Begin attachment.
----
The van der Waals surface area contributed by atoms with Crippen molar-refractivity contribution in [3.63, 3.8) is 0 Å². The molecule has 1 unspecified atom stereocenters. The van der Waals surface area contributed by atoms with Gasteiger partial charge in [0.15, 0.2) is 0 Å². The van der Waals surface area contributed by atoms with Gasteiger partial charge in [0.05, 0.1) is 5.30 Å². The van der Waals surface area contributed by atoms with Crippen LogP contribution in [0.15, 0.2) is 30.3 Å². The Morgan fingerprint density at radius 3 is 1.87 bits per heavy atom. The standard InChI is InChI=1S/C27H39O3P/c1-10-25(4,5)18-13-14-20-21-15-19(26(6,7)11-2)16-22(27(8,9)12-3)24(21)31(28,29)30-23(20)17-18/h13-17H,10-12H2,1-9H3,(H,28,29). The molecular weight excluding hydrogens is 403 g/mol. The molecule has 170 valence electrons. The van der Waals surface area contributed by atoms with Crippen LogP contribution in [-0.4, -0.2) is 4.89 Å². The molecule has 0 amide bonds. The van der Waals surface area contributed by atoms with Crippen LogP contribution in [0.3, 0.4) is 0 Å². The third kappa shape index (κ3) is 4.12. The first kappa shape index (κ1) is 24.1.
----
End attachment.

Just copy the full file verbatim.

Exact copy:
The van der Waals surface area contributed by atoms with Crippen molar-refractivity contribution in [3.63, 3.8) is 0 Å². The molecule has 1 unspecified atom stereocenters. The van der Waals surface area contributed by atoms with Gasteiger partial charge in [0.15, 0.2) is 0 Å². The van der Waals surface area contributed by atoms with Gasteiger partial charge in [0.05, 0.1) is 5.30 Å². The van der Waals surface area contributed by atoms with Crippen LogP contribution in [0.15, 0.2) is 30.3 Å². The Morgan fingerprint density at radius 3 is 1.87 bits per heavy atom. The standard InChI is InChI=1S/C27H39O3P/c1-10-25(4,5)18-13-14-20-21-15-19(26(6,7)11-2)16-22(27(8,9)12-3)24(21)31(28,29)30-23(20)17-18/h13-17H,10-12H2,1-9H3,(H,28,29). The molecular weight excluding hydrogens is 403 g/mol. The molecule has 170 valence electrons. The van der Waals surface area contributed by atoms with Crippen LogP contribution in [-0.4, -0.2) is 4.89 Å². The molecule has 0 amide bonds. The van der Waals surface area contributed by atoms with Crippen LogP contribution in [0.3, 0.4) is 0 Å². The third kappa shape index (κ3) is 4.12. The first kappa shape index (κ1) is 24.1.